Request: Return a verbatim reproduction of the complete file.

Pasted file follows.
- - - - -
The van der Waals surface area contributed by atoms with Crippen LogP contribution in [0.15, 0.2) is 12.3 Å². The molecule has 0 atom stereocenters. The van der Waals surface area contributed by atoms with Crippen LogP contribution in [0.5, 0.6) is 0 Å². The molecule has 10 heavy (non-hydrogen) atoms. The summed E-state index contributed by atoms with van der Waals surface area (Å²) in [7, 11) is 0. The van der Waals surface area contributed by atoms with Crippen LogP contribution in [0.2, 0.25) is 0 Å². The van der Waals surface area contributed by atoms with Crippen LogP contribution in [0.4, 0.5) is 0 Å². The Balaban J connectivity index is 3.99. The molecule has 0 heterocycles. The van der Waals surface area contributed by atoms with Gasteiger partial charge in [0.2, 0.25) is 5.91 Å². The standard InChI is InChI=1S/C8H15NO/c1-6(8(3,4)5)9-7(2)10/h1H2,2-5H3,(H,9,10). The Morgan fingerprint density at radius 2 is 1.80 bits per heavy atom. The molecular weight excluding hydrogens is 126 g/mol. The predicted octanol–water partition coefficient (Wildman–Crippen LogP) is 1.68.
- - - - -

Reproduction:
The van der Waals surface area contributed by atoms with Crippen LogP contribution in [0.15, 0.2) is 12.3 Å². The molecule has 0 atom stereocenters. The van der Waals surface area contributed by atoms with Crippen LogP contribution in [0.5, 0.6) is 0 Å². The molecule has 10 heavy (non-hydrogen) atoms. The summed E-state index contributed by atoms with van der Waals surface area (Å²) in [7, 11) is 0. The van der Waals surface area contributed by atoms with Crippen LogP contribution in [0.2, 0.25) is 0 Å². The van der Waals surface area contributed by atoms with Crippen LogP contribution in [0.4, 0.5) is 0 Å². The Balaban J connectivity index is 3.99. The molecule has 0 heterocycles. The van der Waals surface area contributed by atoms with Gasteiger partial charge in [0.2, 0.25) is 5.91 Å². The standard InChI is InChI=1S/C8H15NO/c1-6(8(3,4)5)9-7(2)10/h1H2,2-5H3,(H,9,10). The Morgan fingerprint density at radius 2 is 1.80 bits per heavy atom. The molecular weight excluding hydrogens is 126 g/mol. The predicted octanol–water partition coefficient (Wildman–Crippen LogP) is 1.68.